Albany’s urban renewal program intends to call a public meeting to gather comments on which public “infrastructure” projects to pursue, but for now the idea of an improved Thurston Street canal is off the list of suggested options.
The CARA renewal district intends to spend upwards of $3.1 million on public infrastructure projects over the next two years or so. On Tuesday the CARA advisory board narrowed the list of suggested projects to upgrading the “streetscape” of Water Avenue, Main Street, Second Avenue and the Dave Clark riverfront path. Dropped off the list were the idea of “Albany Square,” a public space downtown, and making the Thurston Street canal nicer with a walkway and perhaps more landscaping. (Turning the ditch there back into a canal had first been mentioned in a 1995 downtown renewal study named CALUTS.)
On March 19 the CARA board will decide on an agenda — and presumably the date — for the gathering of public comments. The idea of spending the $3 million toward a new police headquarters and downtown fire station, advocated by critics of the CARA program, got no mention from the advisory board Tuesday.
Also Tuesday, the CARA board approved a request by John Boock for a $4,500 grant to cover half the cost of repairing and painting the exterior of the Borden Building “tower” on the Willamette riverfront. Another part of the building houses the Deluxe Brewing Co., and Boock said the cosmetic upgrade of the tower would help in reviving the area.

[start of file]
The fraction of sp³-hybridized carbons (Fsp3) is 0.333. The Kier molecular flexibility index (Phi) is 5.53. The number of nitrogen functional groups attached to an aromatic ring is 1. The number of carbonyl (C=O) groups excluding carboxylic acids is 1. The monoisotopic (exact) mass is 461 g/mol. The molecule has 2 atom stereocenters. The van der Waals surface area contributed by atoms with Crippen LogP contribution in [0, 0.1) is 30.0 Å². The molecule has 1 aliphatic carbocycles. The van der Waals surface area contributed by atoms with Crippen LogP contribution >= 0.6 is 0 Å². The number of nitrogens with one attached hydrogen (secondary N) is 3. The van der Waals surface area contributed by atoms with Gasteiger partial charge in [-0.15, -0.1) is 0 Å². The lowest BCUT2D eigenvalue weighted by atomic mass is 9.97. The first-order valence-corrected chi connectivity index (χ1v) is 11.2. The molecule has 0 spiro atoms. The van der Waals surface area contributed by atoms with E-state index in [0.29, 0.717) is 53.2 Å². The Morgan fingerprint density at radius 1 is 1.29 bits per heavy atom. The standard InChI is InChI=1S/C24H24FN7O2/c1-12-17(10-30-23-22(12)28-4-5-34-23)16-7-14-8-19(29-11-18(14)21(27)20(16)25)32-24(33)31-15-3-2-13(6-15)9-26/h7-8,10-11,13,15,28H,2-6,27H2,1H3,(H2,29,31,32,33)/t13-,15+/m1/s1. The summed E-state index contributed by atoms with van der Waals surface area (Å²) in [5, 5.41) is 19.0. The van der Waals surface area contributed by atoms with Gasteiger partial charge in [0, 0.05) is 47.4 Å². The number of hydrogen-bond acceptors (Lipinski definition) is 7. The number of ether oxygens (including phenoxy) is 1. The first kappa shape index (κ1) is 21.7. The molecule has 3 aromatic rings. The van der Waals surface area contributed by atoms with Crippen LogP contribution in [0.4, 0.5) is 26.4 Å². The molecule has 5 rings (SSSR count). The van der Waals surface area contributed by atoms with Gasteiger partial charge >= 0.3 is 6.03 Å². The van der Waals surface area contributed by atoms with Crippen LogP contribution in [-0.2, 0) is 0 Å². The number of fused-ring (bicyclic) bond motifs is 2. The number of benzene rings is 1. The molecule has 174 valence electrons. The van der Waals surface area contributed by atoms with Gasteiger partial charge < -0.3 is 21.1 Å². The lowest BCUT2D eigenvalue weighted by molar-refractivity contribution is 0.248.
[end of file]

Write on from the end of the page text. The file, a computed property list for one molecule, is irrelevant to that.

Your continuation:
The board turned down at least for now a request by Michael D. Allen for $5,000 toward the estimated cost of $11,500 to fix up his building at 433 Third Ave. S.E., the home of Allen & Associates Insurance Inc. Board members said they’d like to see more than one bid for the project and suggested he renew his request.
A potential bigger renewal project came up unexpectedly Tuesday. Developer Scott Lepman asked if CARA would consider, on March 19, a request for a grant or forgivable loan to help him buy and restore the former Fortmiller Funeral Home at 420 Third Ave. S.W. Board members said yes, they would consider it.
The building, dating from 1930 and much changed since, is adjacent to the Carnegie Library and is in foreclosure, with an auction scheduled in April. Lepman said the building suffers from “incurable functional obsolescence” and can’t be renovated economically without some help. He and his brother, Spencer, who previously created Jefferson Lofts from a dilapidated warehouse, would turn it into nine apartments and two offices.
They haven’t yet determined how much they would seek in CARA aid, but they wanted to know if the agency would even consider it. If they pursue the project they will present a detailed plan on March 19. (hh)
This construction date of the building at 420 Third Ave. S.W has been corrected in this version of the story. (hh)